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Robert SCHUMANN (1810-1856)
Liederkreis, Op. 39 (1840) [24:47]
Dichterliebe, Op. 48 (1840) [30:20]
Leszek Świdziński (tenor)
Zofia Antes (piano)
rec. 2016, Music Education Concert Centre, Warsaw
Sung texts enclosed with Polish and English translations
DUX 1509 [55:07]

The first impression of Leszek Świdziński is a dark-tinted tenor of considerable volume. I could imagine him to be a Radamès or Lohengrin – there is steel in the tone, very obvious in Intermezzo and Waldesgespräch. There is glow and freshness a-plenty. But the biography in the booklet gives another picture. He made his operatic debut in 1988 as Ferrando in Così fan tutte and through the years he has sung several other Mozart roles as well as Alfredo in La traviata, Rodolfo in La bohéme, Almaviva in Il barbiere di Siviglia and Ernesto in Don Pasquale to mention a few. In other words a basically lyric tenor. And he does scale down for some lyrical passages, but generally there is too much muscular singing here, at least in the Liederkreis. Take Mondnacht for instance. Es rauschten leis’ die Wälder… should be like a whisper, but here it is sung at rote and robbed of all its magic. And Schöne Fremde is performed with the frenzy of Manrico’s stretta. I admit that Auf einer Burg is recited with a lot of sensitivity and nobility and there are other moments of lyrical insight, but they are few and far between. On the other hand I must admire the freshness of tone and the steadiness, considering that he has a career of almost 30 years behind him, and he has impressive low notes for a tenor. Just listen to Zwielicht (tr. 10).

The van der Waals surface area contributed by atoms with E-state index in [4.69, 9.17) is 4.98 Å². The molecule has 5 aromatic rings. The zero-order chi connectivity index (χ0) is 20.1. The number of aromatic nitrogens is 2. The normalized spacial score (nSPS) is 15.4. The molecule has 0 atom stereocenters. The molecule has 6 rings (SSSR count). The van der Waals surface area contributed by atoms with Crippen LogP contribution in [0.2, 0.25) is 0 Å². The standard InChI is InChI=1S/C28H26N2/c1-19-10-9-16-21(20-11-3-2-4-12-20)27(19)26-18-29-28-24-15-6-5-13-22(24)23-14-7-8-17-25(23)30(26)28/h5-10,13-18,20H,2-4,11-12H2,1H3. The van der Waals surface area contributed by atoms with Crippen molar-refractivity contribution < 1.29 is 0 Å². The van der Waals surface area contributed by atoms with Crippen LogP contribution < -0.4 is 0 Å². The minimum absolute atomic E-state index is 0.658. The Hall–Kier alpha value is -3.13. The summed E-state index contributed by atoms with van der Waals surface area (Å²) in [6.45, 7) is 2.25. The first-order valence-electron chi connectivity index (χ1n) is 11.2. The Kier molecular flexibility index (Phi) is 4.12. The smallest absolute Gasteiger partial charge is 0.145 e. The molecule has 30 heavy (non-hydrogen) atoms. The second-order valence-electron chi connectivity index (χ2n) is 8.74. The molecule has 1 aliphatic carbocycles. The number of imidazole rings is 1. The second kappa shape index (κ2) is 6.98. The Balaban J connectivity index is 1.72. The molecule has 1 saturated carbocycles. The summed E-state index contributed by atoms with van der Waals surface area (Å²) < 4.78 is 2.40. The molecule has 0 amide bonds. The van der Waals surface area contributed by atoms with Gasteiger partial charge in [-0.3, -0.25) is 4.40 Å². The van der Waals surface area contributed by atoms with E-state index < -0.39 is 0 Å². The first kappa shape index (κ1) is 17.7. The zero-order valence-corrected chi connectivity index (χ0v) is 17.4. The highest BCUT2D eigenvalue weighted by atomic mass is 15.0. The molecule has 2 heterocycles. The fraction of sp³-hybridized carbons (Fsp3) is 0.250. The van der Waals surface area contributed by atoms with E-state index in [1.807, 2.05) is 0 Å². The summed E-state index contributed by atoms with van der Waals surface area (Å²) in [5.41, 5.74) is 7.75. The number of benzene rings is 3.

He is much better in Dichterliebe, which he opens with a sensitive reading of Im wunderschönen Monat Mai. Die Rose, die Lilie… is too heavy, but Wenn ich in deine Augen seh’ is sensitive enough, though not magical enough. The more dramatic songs are good, Im Rhein, im heiligen Strome is big and mighty, as is Ich grolle nicht. Quite the best reading comes in Hör ich das Liedchen klingen, soft and inward. Ein Jüngling liebt ein Mädchen is fresh and spring like and in Am leuchtenden Sommermorgen there is fine scaling down in the second stanza. The last few songs are very good with an impressing Die alten, bösen Lieder as the crowning glory, followed by a sensitively played postlude. Something of a mixed bag, but at least Dichterliebe has quite a lot to offer those who prefer a more big-boned reading.

Göran Forsling

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